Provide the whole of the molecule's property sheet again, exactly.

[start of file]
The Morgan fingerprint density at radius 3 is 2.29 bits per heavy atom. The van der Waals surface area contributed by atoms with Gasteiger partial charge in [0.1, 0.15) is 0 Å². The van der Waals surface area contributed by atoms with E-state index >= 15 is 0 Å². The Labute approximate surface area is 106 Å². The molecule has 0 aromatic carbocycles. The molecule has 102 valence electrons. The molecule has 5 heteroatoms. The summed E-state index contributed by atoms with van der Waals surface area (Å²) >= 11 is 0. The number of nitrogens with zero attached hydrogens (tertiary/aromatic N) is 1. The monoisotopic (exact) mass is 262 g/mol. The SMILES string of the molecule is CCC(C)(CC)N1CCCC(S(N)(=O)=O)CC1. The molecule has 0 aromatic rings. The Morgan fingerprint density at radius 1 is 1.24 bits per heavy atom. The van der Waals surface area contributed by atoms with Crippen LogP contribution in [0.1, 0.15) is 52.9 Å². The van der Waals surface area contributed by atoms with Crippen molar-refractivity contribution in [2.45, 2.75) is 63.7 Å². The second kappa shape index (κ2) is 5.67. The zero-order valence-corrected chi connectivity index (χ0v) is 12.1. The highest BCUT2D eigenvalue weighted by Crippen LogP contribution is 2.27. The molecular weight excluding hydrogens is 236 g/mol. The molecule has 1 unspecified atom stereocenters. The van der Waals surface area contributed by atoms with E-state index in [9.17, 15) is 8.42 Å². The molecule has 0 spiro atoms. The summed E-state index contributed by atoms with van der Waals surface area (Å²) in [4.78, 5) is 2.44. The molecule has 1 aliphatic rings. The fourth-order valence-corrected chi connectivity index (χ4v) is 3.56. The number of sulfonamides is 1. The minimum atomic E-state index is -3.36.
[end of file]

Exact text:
The Morgan fingerprint density at radius 3 is 2.29 bits per heavy atom. The van der Waals surface area contributed by atoms with Gasteiger partial charge in [0.1, 0.15) is 0 Å². The van der Waals surface area contributed by atoms with E-state index >= 15 is 0 Å². The Labute approximate surface area is 106 Å². The molecule has 0 aromatic carbocycles. The molecule has 102 valence electrons. The molecule has 5 heteroatoms. The summed E-state index contributed by atoms with van der Waals surface area (Å²) >= 11 is 0. The number of nitrogens with zero attached hydrogens (tertiary/aromatic N) is 1. The monoisotopic (exact) mass is 262 g/mol. The SMILES string of the molecule is CCC(C)(CC)N1CCCC(S(N)(=O)=O)CC1. The molecule has 0 aromatic rings. The Morgan fingerprint density at radius 1 is 1.24 bits per heavy atom. The van der Waals surface area contributed by atoms with Crippen LogP contribution in [0.1, 0.15) is 52.9 Å². The van der Waals surface area contributed by atoms with Crippen molar-refractivity contribution in [2.45, 2.75) is 63.7 Å². The second kappa shape index (κ2) is 5.67. The zero-order valence-corrected chi connectivity index (χ0v) is 12.1. The highest BCUT2D eigenvalue weighted by Crippen LogP contribution is 2.27. The molecular weight excluding hydrogens is 236 g/mol. The molecule has 1 unspecified atom stereocenters. The van der Waals surface area contributed by atoms with E-state index in [9.17, 15) is 8.42 Å². The molecule has 0 spiro atoms. The summed E-state index contributed by atoms with van der Waals surface area (Å²) in [4.78, 5) is 2.44. The molecule has 1 aliphatic rings. The fourth-order valence-corrected chi connectivity index (χ4v) is 3.56. The number of sulfonamides is 1. The minimum atomic E-state index is -3.36.